UK NCP final statement: complaint from IAP and WDM against GCM Resources Plc in Bangladesh

Find the press release by World Development Movement here

The Daily Star Report here

The Dhaka Tribune’s bias report here


Feasibility study on Barapukuria open-pit mining sent back

The Independent news on Barapukuria reproduced below  by Raaj Manik

Wednesday, 19 November 2014

Author / Source: SHAHNAJ BEGUM

E-mail Print PDF

The authorities of the Barapukuria Coal Mine Company (BCMC) have rejected the feasibility study report of the Institute of Water Modelling (IWM) on open-pit mining at Barapukuria North, as it did not match the study’s “terms of reference (TOR)”. “The study did not reflect the impact of open-pit mining on the groundwater level as a result of dewatering, irrigation and supply of drinking and industrial water. We need a further detailed report,” a senior IWM official told The Independent on Monday.
With the aim of opening up the northern part of the Barapukuria coalfield on a “small scale”, the energy ministry had launched the initiative 10 years ago. To endorse the plan, it formed different committees and completed two studies, but failed to reach any conclusion. In its third attempt, it engaged the IWM to complete water modelling to preclude any controversy over the method of coal extraction.
“This study is not enough to assess the impact of open-pit mining as it is a highly technical issue. Once again, we want to complete a geo-technical feasibility study before taking any decision on open-pit mining in this area,” Petrobangla’s former chairman Md. Mosharrof Hossain, who is the coordinator of the government monitoring committee that guided the IWM’s survey, told The Independent.
“We can go in for open-pit mining in the northern part of the Barapukuria coalfield, subject to the technical feasibility study on mining issues and the economic viability of water pumping with respect to biodiversity and ecological
stress on food production and their impact on the gross domestic product (GDP). Otherwise, how can we assess the profit and loss of a project? The study has failed to discuss these aspects,” he added.
According to Petrobangla, it was mentioned in the TOR that the study, covering an area of 2.81 sq. km, would assess the impact on the groundwater level as a result of dewatering, irrigation and supply of drinking and industrial water. It would find out possible remedial measures for underground sustainability through different opinion studies and recommend developing mine water management systems. “But the report did not touch on the irrigation and crop issues of the affected areas, which have a great impact on mine design,” an official said.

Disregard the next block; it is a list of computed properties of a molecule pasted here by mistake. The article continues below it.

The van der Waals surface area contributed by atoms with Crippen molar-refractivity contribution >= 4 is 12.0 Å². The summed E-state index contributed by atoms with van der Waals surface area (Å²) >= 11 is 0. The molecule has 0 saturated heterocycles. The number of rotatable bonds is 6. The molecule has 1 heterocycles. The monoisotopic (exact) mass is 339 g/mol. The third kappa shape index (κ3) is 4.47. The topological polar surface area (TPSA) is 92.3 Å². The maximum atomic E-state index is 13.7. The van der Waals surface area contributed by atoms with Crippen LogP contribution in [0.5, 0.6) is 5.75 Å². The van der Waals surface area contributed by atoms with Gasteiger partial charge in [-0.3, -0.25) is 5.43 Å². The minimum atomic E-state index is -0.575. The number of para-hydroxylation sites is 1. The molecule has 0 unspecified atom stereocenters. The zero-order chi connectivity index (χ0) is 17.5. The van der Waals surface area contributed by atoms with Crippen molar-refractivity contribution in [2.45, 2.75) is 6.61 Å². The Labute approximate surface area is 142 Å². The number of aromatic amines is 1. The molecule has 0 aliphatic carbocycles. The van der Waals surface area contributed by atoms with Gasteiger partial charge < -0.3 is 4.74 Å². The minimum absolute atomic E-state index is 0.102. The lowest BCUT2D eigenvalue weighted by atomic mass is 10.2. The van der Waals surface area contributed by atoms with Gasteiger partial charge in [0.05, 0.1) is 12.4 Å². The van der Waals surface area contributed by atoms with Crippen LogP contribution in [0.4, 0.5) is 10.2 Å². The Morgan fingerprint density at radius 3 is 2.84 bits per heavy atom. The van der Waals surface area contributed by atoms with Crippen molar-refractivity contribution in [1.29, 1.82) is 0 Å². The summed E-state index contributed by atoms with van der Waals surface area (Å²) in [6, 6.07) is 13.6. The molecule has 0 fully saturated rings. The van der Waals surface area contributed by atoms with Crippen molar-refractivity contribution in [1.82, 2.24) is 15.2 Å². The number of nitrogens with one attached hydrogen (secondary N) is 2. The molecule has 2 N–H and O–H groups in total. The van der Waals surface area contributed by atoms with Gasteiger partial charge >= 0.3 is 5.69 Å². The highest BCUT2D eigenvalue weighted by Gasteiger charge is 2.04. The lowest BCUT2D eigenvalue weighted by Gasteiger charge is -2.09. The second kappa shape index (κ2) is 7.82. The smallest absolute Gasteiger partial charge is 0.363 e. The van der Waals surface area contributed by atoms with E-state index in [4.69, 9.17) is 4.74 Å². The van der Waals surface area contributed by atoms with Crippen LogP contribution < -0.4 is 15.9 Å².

Though the IWM report said an area of some 560 sq. km of Barapukuria would be impacted if the government decides to open Barapukuria North for open-pit mining and the water table of the areas would go down from seven metres to more than 30 metres at different points, but to make it operational, it would require de-watering from 400 million cubic metres (mmc) to 232 mmc every year.
“The IWM report gave us some sort of relief, as we found the water flow to be almost half of what we had assumed. But a geo-technical issue is a must. After that, we will start the other related task,” Mosharrof Hossain said.
Bangladesh has five coalfields with around 2.55 billion tonnes of reserves, but has been unable to extract the mineral since a national coal policy has not been finalised yet. The Barapukuria coalfield has reserves of around 389 million tonnes, but only 10 to 12 per cent of this can be extracted with the underground method.
The report said over 90 per cent of the total reserves can be extracted through open-pit mining. Underground mining can produce less than 25 per cent. The northern part has estimated reserves of 135 million tonnes of coal.
“The surface of the Barapukuria
coal seam has started at the level of 118 metres. It gradually grows in depth up to 503 metres,” geologist Dr Mushfiqur Rahman told the Independent.
The report of the experts’ committee said the coal seam deposited 200 metres under the surface would be extracted through the open-pit method. The underground mining method would be chosen for those deposits when that depth is more than 200 metres.

Original version of the report can be accessed here

PDF version can be downloaded here feasibility-study-on-barapukuria-open-pit-mining-sent-back 19 Nov 2014